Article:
Welcome to the newest installment of App Marketing Conversations. In this episode our CEO, Ian Sefferman (@iseff), talks about how his predictions for 2014 played out. He is joined by Ryan Morel (@ryanmorel) of Gamehouse (@ghpartners) and Robi Ganguly (@rganguly) of Apptentive (@apptentive).
Ian: Hello and welcome to another Ad Marketing Conversations. I’m Ian Sefferman MobileDevHQ by Tune, here with Ryan Morel of GameHouse, Robi Ganguly of Apptentive. We are doing some look-back, look-forward type posts where were recapping predictions that we made in early 2014 and also related to that, making new predictions for 2015. You can make sure to check out all of those. Looking back at what we predicted on the ASO front in 2014, there were really two themes that came out of that video, which we’ll make sure to link to on the page.
The first is there would be a convergence of web and mobile meaning really that you would see no difference between a native app and a mobile web and how you access things and that all of that would come together. The second big theme that we talked about was, I think, we said it very succinctly in there, that we never have to ask the question again of “HTML 5” or “native?” Let’s take the second one first. Do you think we continue to ask that question in 2014?
Robi: So, I think people asked the question and talked about it but I don’t think anyone is really serious about their app business quality was talking about it anymore. I felt like they had really moved to, “Okay, we know. We’ve got to do it native. The experience is just not that good.”
Ian: Specifically, what do you think the merits of HTML5 continue to be?
Ryan: The best thing obviously is that you don’t have to deal with the various operating systems. There continues to be issues with the different operating systems, not only on Android, but also we see some issues with iOS recently with the size of the iOS 8 install. So, you have to deal with some of that stuff, when you’re developing natively, which you don’t with HTML5. However, I think it is really clear at this point that it’s going to take a paradigm shift of some kind to make HTML5 the programming language of choice, not only for developers but also for consumers to consume content.
Ian: I generally agree with both of you guys. It feels like maybe we’ve got a weakly correct, but not strongly correct there and that the conversation continued to happen, but most of the top players figured that piece out.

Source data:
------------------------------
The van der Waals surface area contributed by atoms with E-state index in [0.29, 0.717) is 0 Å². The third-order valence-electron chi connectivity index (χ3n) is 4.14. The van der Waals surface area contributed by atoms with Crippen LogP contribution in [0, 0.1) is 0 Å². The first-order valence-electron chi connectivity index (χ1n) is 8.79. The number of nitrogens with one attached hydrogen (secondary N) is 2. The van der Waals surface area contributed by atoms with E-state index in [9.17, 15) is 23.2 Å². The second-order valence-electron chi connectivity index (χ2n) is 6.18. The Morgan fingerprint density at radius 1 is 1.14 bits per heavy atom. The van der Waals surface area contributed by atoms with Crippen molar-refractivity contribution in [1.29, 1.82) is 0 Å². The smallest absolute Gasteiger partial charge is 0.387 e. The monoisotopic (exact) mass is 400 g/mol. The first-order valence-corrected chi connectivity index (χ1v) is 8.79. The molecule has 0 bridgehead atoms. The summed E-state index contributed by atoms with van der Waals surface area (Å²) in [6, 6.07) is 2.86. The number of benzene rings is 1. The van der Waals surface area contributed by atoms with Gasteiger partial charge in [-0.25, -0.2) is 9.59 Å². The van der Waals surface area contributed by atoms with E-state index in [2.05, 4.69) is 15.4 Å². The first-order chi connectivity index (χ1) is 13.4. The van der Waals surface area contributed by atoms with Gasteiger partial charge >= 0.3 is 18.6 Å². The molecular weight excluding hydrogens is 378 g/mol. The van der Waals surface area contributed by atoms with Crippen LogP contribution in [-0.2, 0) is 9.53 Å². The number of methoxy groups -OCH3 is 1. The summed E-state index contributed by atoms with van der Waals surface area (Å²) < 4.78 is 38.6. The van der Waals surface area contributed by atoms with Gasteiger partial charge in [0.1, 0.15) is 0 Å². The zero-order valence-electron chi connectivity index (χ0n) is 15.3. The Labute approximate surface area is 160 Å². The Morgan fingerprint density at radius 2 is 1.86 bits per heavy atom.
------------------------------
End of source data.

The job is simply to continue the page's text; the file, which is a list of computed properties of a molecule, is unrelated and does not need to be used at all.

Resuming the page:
Ryan: I think we should add one, because I think there’s an interesting conversation here. This is really around how to consume content as a front end. What language should be used to enable consumers to consume content. When the open web is really about the transfer of data between two [inaudible 00:03:11] systems, so I think everything from an app perspective, apps have always been thought of as this closed eco-system and this closed thing, when in reality over the last year we saw a ton of APIs and a really focus from Google and Apple, especially on how to give apps and content access continually to the web and all the different contexts of where they are; so like location, time, weather, etcetera, to just make them better experiences.
Ian: I think that’s a great segue way into that first theme of the convergence of web and mobile. I think we saw things like Google App indexing started to take hold, a little bit larger adoption. Facebook AdLinks was there. That became important. There are companies being funded, URX was funded by Excel, it was focused solely on that deep-linking aspect of the world. Quick [inaudible 00:04:06], as a search engine, is focused on search within apps that they can then expose more broadly. Spotlight search, iOS 8 has the web and apps mingled together. So, taking all that data, do you think we were right about the convergence of web and mobile?
Robi: I think we were overly optimistic. I think there’s a lot of great points, even in my own daily, personal use I get the emails from LinkedIn, and then I click on it and I would like to open up the LinkedIn app and instead I get the LinkedIn mobile landing page.